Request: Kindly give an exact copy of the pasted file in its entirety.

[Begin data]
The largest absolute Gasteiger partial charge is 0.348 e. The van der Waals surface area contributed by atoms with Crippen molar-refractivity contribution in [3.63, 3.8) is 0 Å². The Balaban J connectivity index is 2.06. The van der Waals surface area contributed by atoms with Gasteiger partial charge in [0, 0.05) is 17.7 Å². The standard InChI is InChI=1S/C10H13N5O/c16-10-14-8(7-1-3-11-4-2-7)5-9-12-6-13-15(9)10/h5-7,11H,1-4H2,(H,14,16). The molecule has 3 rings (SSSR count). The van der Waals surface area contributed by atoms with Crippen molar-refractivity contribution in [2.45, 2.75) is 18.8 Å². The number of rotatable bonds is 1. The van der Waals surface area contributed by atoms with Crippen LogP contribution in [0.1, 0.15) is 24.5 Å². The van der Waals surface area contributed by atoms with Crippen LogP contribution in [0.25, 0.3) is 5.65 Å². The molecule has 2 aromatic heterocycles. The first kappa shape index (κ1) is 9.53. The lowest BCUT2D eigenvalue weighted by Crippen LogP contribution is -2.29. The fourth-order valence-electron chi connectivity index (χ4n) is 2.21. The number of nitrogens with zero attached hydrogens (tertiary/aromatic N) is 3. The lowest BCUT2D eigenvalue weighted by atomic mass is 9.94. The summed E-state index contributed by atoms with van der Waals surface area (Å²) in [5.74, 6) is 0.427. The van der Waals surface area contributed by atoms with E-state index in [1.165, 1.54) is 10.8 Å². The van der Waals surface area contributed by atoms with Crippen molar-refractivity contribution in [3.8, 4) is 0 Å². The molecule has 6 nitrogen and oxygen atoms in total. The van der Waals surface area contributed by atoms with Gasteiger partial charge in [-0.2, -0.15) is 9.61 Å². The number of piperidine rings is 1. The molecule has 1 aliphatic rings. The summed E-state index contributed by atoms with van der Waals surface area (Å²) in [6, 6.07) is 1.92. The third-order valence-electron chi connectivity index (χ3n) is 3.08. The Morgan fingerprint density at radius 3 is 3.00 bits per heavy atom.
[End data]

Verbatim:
The largest absolute Gasteiger partial charge is 0.348 e. The van der Waals surface area contributed by atoms with Crippen molar-refractivity contribution in [3.63, 3.8) is 0 Å². The Balaban J connectivity index is 2.06. The van der Waals surface area contributed by atoms with Gasteiger partial charge in [0, 0.05) is 17.7 Å². The standard InChI is InChI=1S/C10H13N5O/c16-10-14-8(7-1-3-11-4-2-7)5-9-12-6-13-15(9)10/h5-7,11H,1-4H2,(H,14,16). The molecule has 3 rings (SSSR count). The van der Waals surface area contributed by atoms with Crippen molar-refractivity contribution in [2.45, 2.75) is 18.8 Å². The number of rotatable bonds is 1. The van der Waals surface area contributed by atoms with Crippen LogP contribution in [0.1, 0.15) is 24.5 Å². The van der Waals surface area contributed by atoms with Crippen LogP contribution in [0.25, 0.3) is 5.65 Å². The molecule has 2 aromatic heterocycles. The first kappa shape index (κ1) is 9.53. The lowest BCUT2D eigenvalue weighted by Crippen LogP contribution is -2.29. The fourth-order valence-electron chi connectivity index (χ4n) is 2.21. The number of nitrogens with zero attached hydrogens (tertiary/aromatic N) is 3. The lowest BCUT2D eigenvalue weighted by atomic mass is 9.94. The summed E-state index contributed by atoms with van der Waals surface area (Å²) in [5.74, 6) is 0.427. The van der Waals surface area contributed by atoms with E-state index in [1.165, 1.54) is 10.8 Å². The van der Waals surface area contributed by atoms with Crippen molar-refractivity contribution in [3.8, 4) is 0 Å². The molecule has 6 nitrogen and oxygen atoms in total. The van der Waals surface area contributed by atoms with Gasteiger partial charge in [-0.2, -0.15) is 9.61 Å². The number of piperidine rings is 1. The molecule has 1 aliphatic rings. The summed E-state index contributed by atoms with van der Waals surface area (Å²) in [6, 6.07) is 1.92. The third-order valence-electron chi connectivity index (χ3n) is 3.08. The Morgan fingerprint density at radius 3 is 3.00 bits per heavy atom.